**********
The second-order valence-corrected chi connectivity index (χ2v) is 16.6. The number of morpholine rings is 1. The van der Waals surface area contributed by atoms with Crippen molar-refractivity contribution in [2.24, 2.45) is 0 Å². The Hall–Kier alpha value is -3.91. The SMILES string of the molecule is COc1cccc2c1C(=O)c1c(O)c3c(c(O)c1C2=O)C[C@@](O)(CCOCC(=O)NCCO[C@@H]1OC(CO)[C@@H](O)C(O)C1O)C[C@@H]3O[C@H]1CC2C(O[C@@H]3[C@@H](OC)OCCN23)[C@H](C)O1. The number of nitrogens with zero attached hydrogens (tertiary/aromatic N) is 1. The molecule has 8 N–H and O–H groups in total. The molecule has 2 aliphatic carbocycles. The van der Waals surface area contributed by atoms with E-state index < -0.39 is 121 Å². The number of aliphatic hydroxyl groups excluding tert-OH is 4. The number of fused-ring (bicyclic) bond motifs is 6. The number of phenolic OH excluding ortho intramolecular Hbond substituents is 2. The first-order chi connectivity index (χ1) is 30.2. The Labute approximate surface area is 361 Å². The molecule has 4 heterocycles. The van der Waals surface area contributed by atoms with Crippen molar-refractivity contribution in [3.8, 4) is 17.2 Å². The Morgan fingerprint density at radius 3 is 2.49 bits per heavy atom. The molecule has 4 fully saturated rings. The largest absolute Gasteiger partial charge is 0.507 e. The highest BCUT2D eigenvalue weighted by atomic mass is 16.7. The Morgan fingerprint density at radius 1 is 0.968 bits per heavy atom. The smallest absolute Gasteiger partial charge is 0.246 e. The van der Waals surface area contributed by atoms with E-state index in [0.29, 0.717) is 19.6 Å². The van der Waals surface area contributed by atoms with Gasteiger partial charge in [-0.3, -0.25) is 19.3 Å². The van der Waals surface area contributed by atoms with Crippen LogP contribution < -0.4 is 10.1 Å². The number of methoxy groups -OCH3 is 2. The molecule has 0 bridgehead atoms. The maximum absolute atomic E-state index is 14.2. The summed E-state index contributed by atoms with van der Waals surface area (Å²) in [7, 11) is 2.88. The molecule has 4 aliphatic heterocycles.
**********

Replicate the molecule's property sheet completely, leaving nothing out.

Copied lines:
The second-order valence-corrected chi connectivity index (χ2v) is 16.6. The number of morpholine rings is 1. The van der Waals surface area contributed by atoms with Crippen molar-refractivity contribution in [2.24, 2.45) is 0 Å². The Hall–Kier alpha value is -3.91. The SMILES string of the molecule is COc1cccc2c1C(=O)c1c(O)c3c(c(O)c1C2=O)C[C@@](O)(CCOCC(=O)NCCO[C@@H]1OC(CO)[C@@H](O)C(O)C1O)C[C@@H]3O[C@H]1CC2C(O[C@@H]3[C@@H](OC)OCCN23)[C@H](C)O1. The number of nitrogens with zero attached hydrogens (tertiary/aromatic N) is 1. The molecule has 8 N–H and O–H groups in total. The molecule has 2 aliphatic carbocycles. The van der Waals surface area contributed by atoms with E-state index < -0.39 is 121 Å². The number of aliphatic hydroxyl groups excluding tert-OH is 4. The number of fused-ring (bicyclic) bond motifs is 6. The number of phenolic OH excluding ortho intramolecular Hbond substituents is 2. The first-order chi connectivity index (χ1) is 30.2. The Labute approximate surface area is 361 Å². The molecule has 4 heterocycles. The van der Waals surface area contributed by atoms with Crippen molar-refractivity contribution in [3.8, 4) is 17.2 Å². The Morgan fingerprint density at radius 3 is 2.49 bits per heavy atom. The molecule has 4 fully saturated rings. The largest absolute Gasteiger partial charge is 0.507 e. The highest BCUT2D eigenvalue weighted by atomic mass is 16.7. The Morgan fingerprint density at radius 1 is 0.968 bits per heavy atom. The smallest absolute Gasteiger partial charge is 0.246 e. The van der Waals surface area contributed by atoms with E-state index in [0.29, 0.717) is 19.6 Å². The van der Waals surface area contributed by atoms with Gasteiger partial charge in [-0.3, -0.25) is 19.3 Å². The van der Waals surface area contributed by atoms with Crippen LogP contribution < -0.4 is 10.1 Å². The number of methoxy groups -OCH3 is 2. The molecule has 0 bridgehead atoms. The maximum absolute atomic E-state index is 14.2. The summed E-state index contributed by atoms with van der Waals surface area (Å²) in [7, 11) is 2.88. The molecule has 4 aliphatic heterocycles.